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Mandeville vs. Mandeville, et. al.

plicant for letters of administration on estate of C. S. Mandeville vs. Nancy Mandeville, and other caveators. We, the undersigned, by our attorneys at law, do agree and consent that the above stated case be trid before John C. Wells, Ordinary of said Court."

Signed for the parties by their respective attorneys. In the face of these facts appearing in his transcript of the record, the plaintiff in error now says there was no application for administration-no citation published by the Ordinary-and gravely asks this Court to pronounce the grant of administration to Jas. F. Mandeville illegal, "as the record is silent on the subject;" that is, that the record does not show an application for administration, and the issue and publication of a citation by the Ordinary. Silent indeed! The record shows that he applied for administration; it shows, by his agreement to try the merits of his application and caveat to it, his admission that a citation, at his instance, was published. That citation produced the caveat the caveat filed made an issue-a suit-and the agreement referred to recognizes a regular suit by the statement of the case-its nature-and by the provision for a trial of that suit by Mr. Wells, who, having been previously an attorney at law for one of the caveators, would have been disqualified to sit as Judge but for that consent.

The plaintiff in error is most clearly estopped by these acts and admissions from questioning here the legality of the proceedings of which he complains.

[2.] The law does not prevent or prohibit administration from being granted to any one but upon his direct personal application, and the issue and publication of a citation accordingly. On the contrary, to avoid delay and other inconveniences which such a course would occasion, it distinctly authorizes, whenever there has been an application and citation published, that the Ordinary may grant administration to a person other than the applicant. It does not require a new application-a new citation. See Code p. 472, section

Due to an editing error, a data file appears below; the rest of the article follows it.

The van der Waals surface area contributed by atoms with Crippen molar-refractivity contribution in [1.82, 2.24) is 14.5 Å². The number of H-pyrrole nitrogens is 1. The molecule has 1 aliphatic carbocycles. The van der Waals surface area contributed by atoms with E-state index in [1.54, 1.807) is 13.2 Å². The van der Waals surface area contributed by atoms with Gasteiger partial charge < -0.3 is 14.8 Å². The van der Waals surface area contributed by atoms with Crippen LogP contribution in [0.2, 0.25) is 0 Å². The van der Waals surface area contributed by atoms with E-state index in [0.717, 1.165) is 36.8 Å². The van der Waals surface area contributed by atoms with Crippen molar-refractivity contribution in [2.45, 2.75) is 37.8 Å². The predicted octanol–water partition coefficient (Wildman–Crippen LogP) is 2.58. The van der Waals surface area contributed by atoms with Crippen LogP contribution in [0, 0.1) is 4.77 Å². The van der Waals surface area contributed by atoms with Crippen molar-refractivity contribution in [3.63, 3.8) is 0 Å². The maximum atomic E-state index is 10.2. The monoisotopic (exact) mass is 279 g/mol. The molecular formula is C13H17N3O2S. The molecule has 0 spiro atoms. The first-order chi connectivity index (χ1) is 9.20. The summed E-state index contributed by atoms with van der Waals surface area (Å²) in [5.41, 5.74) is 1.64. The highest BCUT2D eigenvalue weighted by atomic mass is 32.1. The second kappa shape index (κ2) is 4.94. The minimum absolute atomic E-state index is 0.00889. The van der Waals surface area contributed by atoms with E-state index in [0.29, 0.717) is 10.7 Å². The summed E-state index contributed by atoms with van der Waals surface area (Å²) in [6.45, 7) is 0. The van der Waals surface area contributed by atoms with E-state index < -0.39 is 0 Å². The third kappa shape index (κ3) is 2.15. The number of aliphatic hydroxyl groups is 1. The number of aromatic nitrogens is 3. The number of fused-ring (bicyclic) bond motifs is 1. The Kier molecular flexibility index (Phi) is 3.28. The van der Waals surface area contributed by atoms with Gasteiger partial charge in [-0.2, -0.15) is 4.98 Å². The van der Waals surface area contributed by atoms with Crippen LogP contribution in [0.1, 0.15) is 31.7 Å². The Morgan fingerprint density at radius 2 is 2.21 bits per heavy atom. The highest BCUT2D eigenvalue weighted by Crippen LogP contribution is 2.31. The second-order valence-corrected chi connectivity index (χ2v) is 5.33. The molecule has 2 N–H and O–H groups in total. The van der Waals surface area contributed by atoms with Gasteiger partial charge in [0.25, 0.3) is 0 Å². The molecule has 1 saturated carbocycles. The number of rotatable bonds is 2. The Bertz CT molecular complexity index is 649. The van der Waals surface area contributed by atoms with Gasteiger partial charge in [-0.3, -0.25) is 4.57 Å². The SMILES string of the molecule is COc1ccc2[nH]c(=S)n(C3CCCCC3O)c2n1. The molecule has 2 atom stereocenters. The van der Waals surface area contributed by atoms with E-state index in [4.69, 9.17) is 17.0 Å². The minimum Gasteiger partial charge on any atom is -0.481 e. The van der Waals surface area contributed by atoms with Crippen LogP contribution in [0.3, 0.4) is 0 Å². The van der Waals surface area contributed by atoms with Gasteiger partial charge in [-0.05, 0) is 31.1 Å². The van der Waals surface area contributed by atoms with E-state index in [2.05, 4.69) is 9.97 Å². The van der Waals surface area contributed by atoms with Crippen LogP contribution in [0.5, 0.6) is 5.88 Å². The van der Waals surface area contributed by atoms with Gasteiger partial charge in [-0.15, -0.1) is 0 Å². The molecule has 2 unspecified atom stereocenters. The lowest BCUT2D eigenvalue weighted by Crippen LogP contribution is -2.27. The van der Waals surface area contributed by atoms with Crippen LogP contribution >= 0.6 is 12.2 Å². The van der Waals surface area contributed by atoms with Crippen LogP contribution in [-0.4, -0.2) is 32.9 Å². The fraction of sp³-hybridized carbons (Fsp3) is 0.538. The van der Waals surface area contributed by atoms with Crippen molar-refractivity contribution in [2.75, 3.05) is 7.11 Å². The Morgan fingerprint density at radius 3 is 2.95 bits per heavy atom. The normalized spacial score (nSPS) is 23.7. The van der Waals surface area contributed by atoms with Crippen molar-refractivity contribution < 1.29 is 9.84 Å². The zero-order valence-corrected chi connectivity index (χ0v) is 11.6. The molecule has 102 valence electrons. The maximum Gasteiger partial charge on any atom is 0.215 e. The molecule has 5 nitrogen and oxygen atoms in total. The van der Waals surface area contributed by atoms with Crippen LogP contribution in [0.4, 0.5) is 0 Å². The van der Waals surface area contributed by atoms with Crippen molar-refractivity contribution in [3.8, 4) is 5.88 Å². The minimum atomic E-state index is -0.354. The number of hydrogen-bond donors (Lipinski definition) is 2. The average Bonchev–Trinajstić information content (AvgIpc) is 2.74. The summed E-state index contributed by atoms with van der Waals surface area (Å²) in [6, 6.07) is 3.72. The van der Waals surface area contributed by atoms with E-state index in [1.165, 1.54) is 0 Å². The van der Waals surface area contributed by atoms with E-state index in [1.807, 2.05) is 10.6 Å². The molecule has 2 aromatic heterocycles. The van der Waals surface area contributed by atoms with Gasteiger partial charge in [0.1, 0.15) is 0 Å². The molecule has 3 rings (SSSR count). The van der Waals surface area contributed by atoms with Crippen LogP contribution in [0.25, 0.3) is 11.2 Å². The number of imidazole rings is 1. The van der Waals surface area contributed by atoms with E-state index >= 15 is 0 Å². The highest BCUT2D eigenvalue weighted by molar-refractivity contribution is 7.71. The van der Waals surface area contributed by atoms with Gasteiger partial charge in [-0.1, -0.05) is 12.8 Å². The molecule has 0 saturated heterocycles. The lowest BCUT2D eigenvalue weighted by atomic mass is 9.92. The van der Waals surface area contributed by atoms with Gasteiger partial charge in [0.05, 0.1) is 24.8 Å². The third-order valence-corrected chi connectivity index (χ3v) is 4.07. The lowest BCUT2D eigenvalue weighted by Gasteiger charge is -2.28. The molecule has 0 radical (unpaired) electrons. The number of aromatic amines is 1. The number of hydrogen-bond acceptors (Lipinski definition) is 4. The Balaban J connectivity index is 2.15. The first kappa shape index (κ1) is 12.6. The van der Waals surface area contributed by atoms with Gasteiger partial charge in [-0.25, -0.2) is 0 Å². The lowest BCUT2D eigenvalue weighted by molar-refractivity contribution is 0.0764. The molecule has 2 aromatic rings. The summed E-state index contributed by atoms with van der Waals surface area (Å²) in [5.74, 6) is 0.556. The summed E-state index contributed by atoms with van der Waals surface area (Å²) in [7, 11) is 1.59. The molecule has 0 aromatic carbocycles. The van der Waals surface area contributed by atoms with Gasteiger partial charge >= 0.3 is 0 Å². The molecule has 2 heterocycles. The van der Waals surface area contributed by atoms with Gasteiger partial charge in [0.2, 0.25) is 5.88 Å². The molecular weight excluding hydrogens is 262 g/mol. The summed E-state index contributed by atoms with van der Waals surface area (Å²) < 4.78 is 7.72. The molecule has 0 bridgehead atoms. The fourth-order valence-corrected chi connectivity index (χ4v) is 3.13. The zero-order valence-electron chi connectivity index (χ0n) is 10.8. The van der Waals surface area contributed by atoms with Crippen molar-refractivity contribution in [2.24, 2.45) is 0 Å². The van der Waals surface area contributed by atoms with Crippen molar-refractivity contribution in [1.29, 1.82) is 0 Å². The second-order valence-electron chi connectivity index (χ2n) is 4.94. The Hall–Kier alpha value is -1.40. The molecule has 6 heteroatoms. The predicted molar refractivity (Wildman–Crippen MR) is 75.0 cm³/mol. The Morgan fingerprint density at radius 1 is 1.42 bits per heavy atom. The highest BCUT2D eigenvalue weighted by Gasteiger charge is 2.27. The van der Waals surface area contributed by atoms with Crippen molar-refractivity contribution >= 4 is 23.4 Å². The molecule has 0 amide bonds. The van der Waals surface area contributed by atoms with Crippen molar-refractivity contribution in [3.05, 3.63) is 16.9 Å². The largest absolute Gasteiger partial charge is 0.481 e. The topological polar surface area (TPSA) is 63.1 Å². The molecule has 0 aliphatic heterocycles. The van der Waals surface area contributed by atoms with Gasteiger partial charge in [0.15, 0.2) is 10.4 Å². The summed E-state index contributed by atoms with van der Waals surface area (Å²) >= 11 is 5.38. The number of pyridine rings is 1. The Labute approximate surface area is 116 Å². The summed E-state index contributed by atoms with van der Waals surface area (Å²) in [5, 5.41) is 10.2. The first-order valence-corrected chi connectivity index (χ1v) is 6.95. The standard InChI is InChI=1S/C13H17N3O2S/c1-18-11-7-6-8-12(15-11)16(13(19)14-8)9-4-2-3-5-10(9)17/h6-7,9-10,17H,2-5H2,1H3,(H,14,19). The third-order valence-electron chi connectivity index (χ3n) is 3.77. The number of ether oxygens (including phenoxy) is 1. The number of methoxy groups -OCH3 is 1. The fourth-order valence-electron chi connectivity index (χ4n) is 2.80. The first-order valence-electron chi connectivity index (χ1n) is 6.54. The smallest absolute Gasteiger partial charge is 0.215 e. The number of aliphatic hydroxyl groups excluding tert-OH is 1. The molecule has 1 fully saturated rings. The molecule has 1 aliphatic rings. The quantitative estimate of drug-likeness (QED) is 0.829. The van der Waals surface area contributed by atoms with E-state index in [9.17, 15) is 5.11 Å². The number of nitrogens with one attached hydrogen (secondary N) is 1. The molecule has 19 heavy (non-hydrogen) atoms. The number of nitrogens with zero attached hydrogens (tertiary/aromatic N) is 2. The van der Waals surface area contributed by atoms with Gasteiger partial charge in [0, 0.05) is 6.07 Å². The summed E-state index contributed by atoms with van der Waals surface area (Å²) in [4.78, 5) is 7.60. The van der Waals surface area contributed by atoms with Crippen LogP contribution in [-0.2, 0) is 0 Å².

2464.

Garris vs. The State.

This provision of the Code is an answer to the objection that Jas. F. Mandeville made no application for administration, and that no citation, at his instance, was published.

[3.] Again, why does the plaintiff in error, with such vexatious and bootless pertinacity, continue the struggle for the administration? A majority of the heirs and next of kin in this case, and interested in the estate, and capable of expressing a choice, having, in writing, selected and made choice of their brother, Jas. F. Mandeville, the Ordinary was required by law to appoint him. In such case, the Ordinary has no discretion whatever. See Code, p. 471, section 2461.

The Ordinary did right in appointing Jas. F. Mandeville, and the special jury trying the appeal did right in confirm*ing the judgment of the Ordinary; and, perceiving no material error in the Circuit Judge, in his refusal to charge as desired by the plaintiff in error, or in the charge given to the jury, we have no hesitation in affirming the judgment rendered.

Judgment affirmed.

ELIAS GARRIS, plaintiff in error, vs. THE STATE OF GEORGIA, defendant in error.

[1] The charge of the Court was not on an assumed state of facts, but upon the evidence. [2] The evidence showed a wrongful taking by the prisoner.

[3] The evidence showed that the prosecutor was deprived of the possession.

[4] There was more than an attempt to steal; the larceny was consummated. It is immaterial that prisoner held possession but a short time.

Simple Larceny. In Dougherty Superior Court. Motion for new trial. Decided by Judge COLE. June Term, 1866.

Evidence submitted by the State.

Turner A. Cleaves, says: He knows the prisoner-first

Garris vs. The State.

saw him the forepart of the day the horses were stolen. About two months since they passed witness' house; on returning, stopped at witness' house, as his hands were going to work; appeared to watch the mules particularly; proposed to sell witness a mule; witness did not want the mule, as he knew it; saw them talking with the boy Lewis; soon they left, and Lewis went to his work.

Witness had a sorrel horse, and a dark colored horse mule taken from him. The mule worth $225, and the horse $125. After witness saw the man in consultation with Lewis, witness sent over to Albany after the Sheriff, who came about dark, and went down to the bridge and saw the horse and mule in possession of the prisoner and another. They had taken the harness off of their own mule, and were putting it on witness' mule, and were about hitching witness' mule to the buggy. When we went up, Mr. Kemp caught prisoner by the collar; took him and carried him to jail. The mule belonged to witness. This transaction occurred on the 6th day of April, 1866, in the county of Dougherty.